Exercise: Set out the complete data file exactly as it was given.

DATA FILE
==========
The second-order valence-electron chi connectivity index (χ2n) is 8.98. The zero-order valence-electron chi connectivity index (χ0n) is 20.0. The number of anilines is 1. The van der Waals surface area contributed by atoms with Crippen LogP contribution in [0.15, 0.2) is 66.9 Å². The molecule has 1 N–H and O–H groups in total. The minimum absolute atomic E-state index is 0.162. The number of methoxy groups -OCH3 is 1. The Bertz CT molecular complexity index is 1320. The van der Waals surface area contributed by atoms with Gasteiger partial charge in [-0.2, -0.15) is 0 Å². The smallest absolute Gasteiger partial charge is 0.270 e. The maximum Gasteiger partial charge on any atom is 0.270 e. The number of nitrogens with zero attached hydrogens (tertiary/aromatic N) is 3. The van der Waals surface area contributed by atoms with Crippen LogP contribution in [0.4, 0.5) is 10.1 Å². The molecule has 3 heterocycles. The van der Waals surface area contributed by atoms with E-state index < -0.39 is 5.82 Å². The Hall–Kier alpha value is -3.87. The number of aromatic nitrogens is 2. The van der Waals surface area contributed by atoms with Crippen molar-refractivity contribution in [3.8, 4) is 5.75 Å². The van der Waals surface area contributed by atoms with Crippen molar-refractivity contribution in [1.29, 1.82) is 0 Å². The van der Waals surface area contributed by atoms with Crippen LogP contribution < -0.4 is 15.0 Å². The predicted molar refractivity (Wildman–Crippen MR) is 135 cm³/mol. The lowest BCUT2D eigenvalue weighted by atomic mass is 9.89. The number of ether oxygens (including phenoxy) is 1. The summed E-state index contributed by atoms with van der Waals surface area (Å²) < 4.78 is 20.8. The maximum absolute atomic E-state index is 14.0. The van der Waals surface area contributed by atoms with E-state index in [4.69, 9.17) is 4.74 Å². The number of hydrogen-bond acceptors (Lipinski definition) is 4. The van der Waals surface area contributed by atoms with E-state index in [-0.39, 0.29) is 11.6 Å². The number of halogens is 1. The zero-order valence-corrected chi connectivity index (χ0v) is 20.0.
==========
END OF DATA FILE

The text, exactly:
The second-order valence-electron chi connectivity index (χ2n) is 8.98. The zero-order valence-electron chi connectivity index (χ0n) is 20.0. The number of anilines is 1. The van der Waals surface area contributed by atoms with Crippen LogP contribution in [0.15, 0.2) is 66.9 Å². The molecule has 1 N–H and O–H groups in total. The minimum absolute atomic E-state index is 0.162. The number of methoxy groups -OCH3 is 1. The Bertz CT molecular complexity index is 1320. The van der Waals surface area contributed by atoms with Gasteiger partial charge in [-0.2, -0.15) is 0 Å². The smallest absolute Gasteiger partial charge is 0.270 e. The maximum Gasteiger partial charge on any atom is 0.270 e. The number of nitrogens with zero attached hydrogens (tertiary/aromatic N) is 3. The van der Waals surface area contributed by atoms with Crippen LogP contribution in [0.4, 0.5) is 10.1 Å². The molecule has 3 heterocycles. The van der Waals surface area contributed by atoms with E-state index < -0.39 is 5.82 Å². The Hall–Kier alpha value is -3.87. The number of aromatic nitrogens is 2. The van der Waals surface area contributed by atoms with Crippen molar-refractivity contribution in [3.8, 4) is 5.75 Å². The van der Waals surface area contributed by atoms with Crippen molar-refractivity contribution in [1.29, 1.82) is 0 Å². The van der Waals surface area contributed by atoms with Crippen LogP contribution < -0.4 is 15.0 Å². The predicted molar refractivity (Wildman–Crippen MR) is 135 cm³/mol. The lowest BCUT2D eigenvalue weighted by atomic mass is 9.89. The number of ether oxygens (including phenoxy) is 1. The summed E-state index contributed by atoms with van der Waals surface area (Å²) < 4.78 is 20.8. The maximum absolute atomic E-state index is 14.0. The van der Waals surface area contributed by atoms with E-state index in [4.69, 9.17) is 4.74 Å². The number of hydrogen-bond acceptors (Lipinski definition) is 4. The van der Waals surface area contributed by atoms with E-state index in [-0.39, 0.29) is 11.6 Å². The number of halogens is 1. The zero-order valence-corrected chi connectivity index (χ0v) is 20.0.